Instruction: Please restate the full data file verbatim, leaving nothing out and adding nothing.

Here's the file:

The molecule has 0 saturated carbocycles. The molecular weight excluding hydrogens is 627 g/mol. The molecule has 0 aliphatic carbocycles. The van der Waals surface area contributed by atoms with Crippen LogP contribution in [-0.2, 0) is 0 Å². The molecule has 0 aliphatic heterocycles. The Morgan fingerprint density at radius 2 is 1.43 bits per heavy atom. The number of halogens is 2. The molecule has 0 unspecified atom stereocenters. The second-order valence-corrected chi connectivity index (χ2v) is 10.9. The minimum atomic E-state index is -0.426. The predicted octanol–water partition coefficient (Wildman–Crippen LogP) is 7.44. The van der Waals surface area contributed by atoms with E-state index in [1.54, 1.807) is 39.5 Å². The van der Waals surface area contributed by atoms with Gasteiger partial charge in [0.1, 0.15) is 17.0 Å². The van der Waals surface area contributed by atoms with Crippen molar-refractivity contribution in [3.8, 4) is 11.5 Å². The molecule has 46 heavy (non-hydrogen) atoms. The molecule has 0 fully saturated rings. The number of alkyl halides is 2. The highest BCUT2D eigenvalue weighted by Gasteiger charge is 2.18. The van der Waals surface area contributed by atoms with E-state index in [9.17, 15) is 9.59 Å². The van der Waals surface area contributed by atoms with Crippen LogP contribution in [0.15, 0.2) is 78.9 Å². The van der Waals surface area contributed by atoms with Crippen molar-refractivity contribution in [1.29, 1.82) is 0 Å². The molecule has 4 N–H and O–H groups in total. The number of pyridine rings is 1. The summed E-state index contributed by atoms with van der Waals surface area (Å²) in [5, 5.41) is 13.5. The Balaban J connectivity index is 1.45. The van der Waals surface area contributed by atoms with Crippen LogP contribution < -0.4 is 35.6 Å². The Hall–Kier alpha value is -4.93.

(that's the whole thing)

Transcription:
The molecule has 0 saturated carbocycles. The molecular weight excluding hydrogens is 627 g/mol. The molecule has 0 aliphatic carbocycles. The van der Waals surface area contributed by atoms with Crippen LogP contribution in [-0.2, 0) is 0 Å². The molecule has 0 aliphatic heterocycles. The Morgan fingerprint density at radius 2 is 1.43 bits per heavy atom. The number of halogens is 2. The molecule has 0 unspecified atom stereocenters. The second-order valence-corrected chi connectivity index (χ2v) is 10.9. The minimum atomic E-state index is -0.426. The predicted octanol–water partition coefficient (Wildman–Crippen LogP) is 7.44. The van der Waals surface area contributed by atoms with E-state index in [1.54, 1.807) is 39.5 Å². The van der Waals surface area contributed by atoms with Gasteiger partial charge in [0.1, 0.15) is 17.0 Å². The van der Waals surface area contributed by atoms with Crippen molar-refractivity contribution in [3.8, 4) is 11.5 Å². The molecule has 46 heavy (non-hydrogen) atoms. The molecule has 0 fully saturated rings. The number of alkyl halides is 2. The highest BCUT2D eigenvalue weighted by Gasteiger charge is 2.18. The van der Waals surface area contributed by atoms with E-state index in [9.17, 15) is 9.59 Å². The van der Waals surface area contributed by atoms with Crippen LogP contribution in [0.15, 0.2) is 78.9 Å². The van der Waals surface area contributed by atoms with Crippen molar-refractivity contribution in [1.29, 1.82) is 0 Å². The molecule has 4 N–H and O–H groups in total. The number of pyridine rings is 1. The summed E-state index contributed by atoms with van der Waals surface area (Å²) in [5, 5.41) is 13.5. The Balaban J connectivity index is 1.45. The van der Waals surface area contributed by atoms with Crippen LogP contribution < -0.4 is 35.6 Å². The Hall–Kier alpha value is -4.93.